Melissa Wade

Melissa Wade

Clothing is a tool used to communicate about our identity and therefore it’s something we put a lot of thought into. Despite this, we often don’t know where our clothes have come from and so the impact we are having on the environment is often left unquestioned.

BJSS is exploring how retailers are helping consumers navigate their sustainability dilemma, looking at all aspects of the value chain: sustainable design, sustainable sourcing and re-use and recycle of materials. We will provide our opinion on who’s doing it well and made a good start, our Top 10 start-ups that we think are nailing it, and what we can learn from those start-ups.

In my previous post, I outlined my thoughts on retailers’ pivotal role in creating a circular economy as they are in-between suppliers and consumers. They can demand ethically and sustainably sourced materials from suppliers, whilst simultaneously creating additional consumer demand for such products. In this post, I look at sustainability from the consumers’ perspective: their fashion education, the sustainability dilemma they face and the support they need from retailers to navigate conscious consumerism.

Consumer’s fashion education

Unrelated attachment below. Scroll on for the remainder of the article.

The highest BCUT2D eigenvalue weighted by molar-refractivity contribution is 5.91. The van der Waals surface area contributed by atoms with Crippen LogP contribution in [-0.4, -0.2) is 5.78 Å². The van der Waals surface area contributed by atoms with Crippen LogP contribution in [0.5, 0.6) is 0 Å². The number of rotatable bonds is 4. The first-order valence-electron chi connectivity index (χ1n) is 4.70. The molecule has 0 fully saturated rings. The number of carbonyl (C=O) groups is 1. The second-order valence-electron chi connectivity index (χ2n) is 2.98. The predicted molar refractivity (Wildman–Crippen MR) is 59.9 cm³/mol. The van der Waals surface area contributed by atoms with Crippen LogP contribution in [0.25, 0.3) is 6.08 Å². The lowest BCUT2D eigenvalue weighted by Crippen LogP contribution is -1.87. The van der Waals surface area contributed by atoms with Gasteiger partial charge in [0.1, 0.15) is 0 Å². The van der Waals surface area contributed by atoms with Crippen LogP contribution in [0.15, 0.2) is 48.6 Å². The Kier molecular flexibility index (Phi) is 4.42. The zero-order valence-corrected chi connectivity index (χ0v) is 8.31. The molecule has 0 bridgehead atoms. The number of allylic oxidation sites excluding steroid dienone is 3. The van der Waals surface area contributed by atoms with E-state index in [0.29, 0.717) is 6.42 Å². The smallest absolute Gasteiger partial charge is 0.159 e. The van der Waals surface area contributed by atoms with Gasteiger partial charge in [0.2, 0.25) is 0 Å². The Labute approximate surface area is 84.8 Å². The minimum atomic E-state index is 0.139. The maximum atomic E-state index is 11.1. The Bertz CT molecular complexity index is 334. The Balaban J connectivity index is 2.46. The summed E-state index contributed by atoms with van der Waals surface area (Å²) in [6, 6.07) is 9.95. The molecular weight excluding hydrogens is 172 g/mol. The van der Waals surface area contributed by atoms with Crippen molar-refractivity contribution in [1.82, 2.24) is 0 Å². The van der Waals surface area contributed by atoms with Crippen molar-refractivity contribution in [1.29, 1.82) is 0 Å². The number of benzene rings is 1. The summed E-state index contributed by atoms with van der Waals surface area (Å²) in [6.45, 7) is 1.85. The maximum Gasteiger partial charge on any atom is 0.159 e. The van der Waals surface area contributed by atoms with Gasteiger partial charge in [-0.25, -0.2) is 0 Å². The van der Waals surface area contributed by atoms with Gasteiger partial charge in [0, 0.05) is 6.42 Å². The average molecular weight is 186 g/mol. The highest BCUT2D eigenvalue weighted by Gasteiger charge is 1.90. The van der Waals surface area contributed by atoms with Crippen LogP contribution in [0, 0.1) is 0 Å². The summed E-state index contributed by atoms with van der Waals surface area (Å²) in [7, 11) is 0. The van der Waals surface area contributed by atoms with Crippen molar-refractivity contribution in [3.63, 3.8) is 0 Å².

Clothing is a tool used to communicate about our identity and therefore it’s something we put a lot of thought into. Despite this, we often don’t know where our clothes have come from and so the impact we are having on the environment is often left unquestioned.

Unlike the plastics movement following Blue Planet II, fashion sustainability education began with influencers. Emma Watson has been a high impact sustainable fashion pioneer through being a vocal and active Good on You supporter by ‘wearing the change she wants to see’, and designing her own ethical brand collection for People Tree. Meghan Markle is also making a conscious effort to be seen out in sustainable clothing and is responsible for the ‘Meghan Effect’: when wearing something sustainable it sells out immediately. Her first appearance in a pair of sustainably made Outland Denim jeans saw a 2300% sales increase in the following two weeks. Although this drastic increase may seem ironic as consumers are just following a trend, this increased demand created an additional 30 jobs for women at risk, and Outland Denim received a Common Objective Leadership Award for their innovation in this space.

This importantly shows two things:

  1. Everyone wants to dress like Meghan
  2. Sustainability is becoming more mainstream, evident through the 66% search growth in sustainable fashion since 2018

This conscious consumerism education has even dripped into London Fashion Week (LFW) AW19. Retailer Mother of Pearl and BBC Earth collaborated throughout to host a series of talks discussing the effect the fashion industry has on the planet, and offering tangible advice on how to act in a sustainable way, a theme throughout the week. Whilst restrictive due to only being accessible to the LFW attendees, the fact that such a big event in an industry that encourages consumers to buy what they don’t need, shows the importance of sustainability in mainstream consciousness.